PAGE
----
Genre: YA Contemporary
Published: February 25, 2014 by HarperCollins Children’s Books
Length: 322 pages
Source: HarperCollins (ARC)
“Alexi Littrell hasn’t told anyone what happened to her over the summer. Ashamed and embarrassed, she hides in her closet and compulsively scratches the back of her neck, trying to make the outside hurt more than the inside does.
When Bodee Lennox, the quiet and awkward boy next door, comes to live with the Littrells, Alexi discovers an unlikely friend in “the Kool-Aid Kid,” who has secrets of his own. As they lean on each other for support, Alexi gives him the strength to deal with his past, and Bodee helps her find the courage to finally face the truth.”
Faking Normal is written in first person point of view of Alexi Littrell, our female protagonist who has been keeping a secret that happened during summer. She’s the type of person who has a smile on the outside but a frown on the inside. What I really liked about Faking Normal was how the characters developed throughout the novel. I love how Alexi grew confidence and began to know who she was. She’s also a very relatable character because I think a lot of people have encountered a situation where there is a secret that they are ashamed or embarrassed to tell someone very close to them, but it is needed. I love how I was able to feel what she was feeling whether it be happiness, sadness, excitement, anxiousness, you name it. I also love how her and Bodee share a special relationship. He is also going through a hard time, and I love how even though he’s going through a rough time, he constantly cheers and supports Alexi. He’s one of those people who puts others first before himself.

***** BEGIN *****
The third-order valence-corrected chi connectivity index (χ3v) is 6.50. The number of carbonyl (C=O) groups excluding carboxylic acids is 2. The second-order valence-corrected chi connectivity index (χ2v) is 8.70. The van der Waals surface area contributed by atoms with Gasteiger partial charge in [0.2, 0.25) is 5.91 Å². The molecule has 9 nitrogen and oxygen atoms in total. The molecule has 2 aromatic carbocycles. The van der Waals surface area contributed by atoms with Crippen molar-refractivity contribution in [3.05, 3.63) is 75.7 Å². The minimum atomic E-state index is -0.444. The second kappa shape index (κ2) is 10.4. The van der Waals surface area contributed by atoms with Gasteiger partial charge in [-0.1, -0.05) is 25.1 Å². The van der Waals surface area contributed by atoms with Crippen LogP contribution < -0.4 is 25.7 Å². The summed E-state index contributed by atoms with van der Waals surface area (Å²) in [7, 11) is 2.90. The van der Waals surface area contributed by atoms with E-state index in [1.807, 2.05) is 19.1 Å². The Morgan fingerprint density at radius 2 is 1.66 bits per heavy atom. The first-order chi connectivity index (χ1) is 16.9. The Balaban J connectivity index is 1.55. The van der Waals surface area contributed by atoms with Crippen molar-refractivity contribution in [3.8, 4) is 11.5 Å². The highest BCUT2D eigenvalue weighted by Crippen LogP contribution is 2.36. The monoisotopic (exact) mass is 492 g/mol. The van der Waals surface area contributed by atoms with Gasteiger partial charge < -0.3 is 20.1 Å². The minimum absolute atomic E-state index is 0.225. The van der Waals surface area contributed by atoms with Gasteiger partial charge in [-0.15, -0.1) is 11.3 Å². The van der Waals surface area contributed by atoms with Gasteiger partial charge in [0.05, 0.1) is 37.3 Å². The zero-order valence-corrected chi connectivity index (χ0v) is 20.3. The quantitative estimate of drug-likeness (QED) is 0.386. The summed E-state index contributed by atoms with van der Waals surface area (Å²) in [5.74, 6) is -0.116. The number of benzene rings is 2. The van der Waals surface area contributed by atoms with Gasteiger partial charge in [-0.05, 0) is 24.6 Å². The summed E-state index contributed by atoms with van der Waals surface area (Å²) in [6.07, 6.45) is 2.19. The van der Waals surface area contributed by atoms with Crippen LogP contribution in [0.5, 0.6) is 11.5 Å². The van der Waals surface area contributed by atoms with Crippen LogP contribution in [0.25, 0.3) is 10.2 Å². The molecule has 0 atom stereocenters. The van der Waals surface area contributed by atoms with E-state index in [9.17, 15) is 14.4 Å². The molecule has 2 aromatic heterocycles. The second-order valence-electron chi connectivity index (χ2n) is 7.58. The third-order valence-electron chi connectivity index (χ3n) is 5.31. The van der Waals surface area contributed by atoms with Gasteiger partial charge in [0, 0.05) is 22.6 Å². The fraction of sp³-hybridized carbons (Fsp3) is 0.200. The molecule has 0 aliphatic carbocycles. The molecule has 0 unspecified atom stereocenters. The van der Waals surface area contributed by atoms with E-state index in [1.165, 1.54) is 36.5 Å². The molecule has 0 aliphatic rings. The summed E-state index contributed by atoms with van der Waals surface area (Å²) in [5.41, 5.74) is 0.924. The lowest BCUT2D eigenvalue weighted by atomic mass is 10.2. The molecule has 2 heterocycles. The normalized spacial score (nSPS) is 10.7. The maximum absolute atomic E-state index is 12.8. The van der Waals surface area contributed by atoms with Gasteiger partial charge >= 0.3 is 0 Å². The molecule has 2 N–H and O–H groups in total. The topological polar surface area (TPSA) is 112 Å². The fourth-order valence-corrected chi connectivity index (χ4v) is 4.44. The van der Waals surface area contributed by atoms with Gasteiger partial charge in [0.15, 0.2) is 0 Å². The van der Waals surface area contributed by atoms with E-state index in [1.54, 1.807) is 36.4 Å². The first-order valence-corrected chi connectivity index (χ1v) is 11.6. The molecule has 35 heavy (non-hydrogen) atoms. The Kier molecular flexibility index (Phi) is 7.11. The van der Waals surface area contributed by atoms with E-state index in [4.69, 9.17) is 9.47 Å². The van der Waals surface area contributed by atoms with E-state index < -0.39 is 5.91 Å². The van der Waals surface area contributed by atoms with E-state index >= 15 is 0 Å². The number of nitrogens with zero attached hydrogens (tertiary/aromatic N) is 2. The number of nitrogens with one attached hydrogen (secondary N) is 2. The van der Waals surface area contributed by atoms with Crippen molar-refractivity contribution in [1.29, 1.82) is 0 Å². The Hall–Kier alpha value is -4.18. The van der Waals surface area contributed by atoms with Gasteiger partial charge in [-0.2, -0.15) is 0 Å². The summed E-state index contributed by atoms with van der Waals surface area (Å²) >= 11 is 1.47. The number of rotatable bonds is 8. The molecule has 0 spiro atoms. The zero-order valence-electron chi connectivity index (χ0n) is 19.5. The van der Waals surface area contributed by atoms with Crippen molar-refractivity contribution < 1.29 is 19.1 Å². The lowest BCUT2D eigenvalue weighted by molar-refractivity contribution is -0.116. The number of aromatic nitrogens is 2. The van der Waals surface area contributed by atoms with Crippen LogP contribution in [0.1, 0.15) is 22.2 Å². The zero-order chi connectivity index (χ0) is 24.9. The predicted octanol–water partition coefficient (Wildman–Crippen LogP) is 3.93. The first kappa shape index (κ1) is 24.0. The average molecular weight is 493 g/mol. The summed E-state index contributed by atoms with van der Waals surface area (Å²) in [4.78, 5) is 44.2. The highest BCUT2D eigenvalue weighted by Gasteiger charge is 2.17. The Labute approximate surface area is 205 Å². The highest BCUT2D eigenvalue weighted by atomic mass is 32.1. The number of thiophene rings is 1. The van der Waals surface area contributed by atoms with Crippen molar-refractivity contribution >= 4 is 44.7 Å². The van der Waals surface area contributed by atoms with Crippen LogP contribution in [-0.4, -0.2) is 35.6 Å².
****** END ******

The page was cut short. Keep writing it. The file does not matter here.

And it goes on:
The supporting characters are well developed as well. I like how Alexi’s and Bodee’s family are not just “there”. They actually contribute to the story and aren’t just bystanders. Alexi has a much older sister (Kayla) is easily bad tempered which is why Alexi and Kayla fight often, but I like how they still got each other’s backs at the end. The only thing I did not like was how some of the supporting characters are clichéd (i.e. drunk football players and popular girls who are depicted as comely and boy crazy). I think it is because the author wants to emphasize that Alexi is far different from these people or maybe because Alexi wants to escape her problem so bad that she decides to just act like a ‘normal’, cliched teenager because a cliched teenager’s problems are finding a prom date and who’s with who, right? Ugh. Other than that, the book was very well written. This is a book where once you start reading, it’s hard to put it down. You will find yourself immersed into the story, and before you know it, you’ve already finished the book.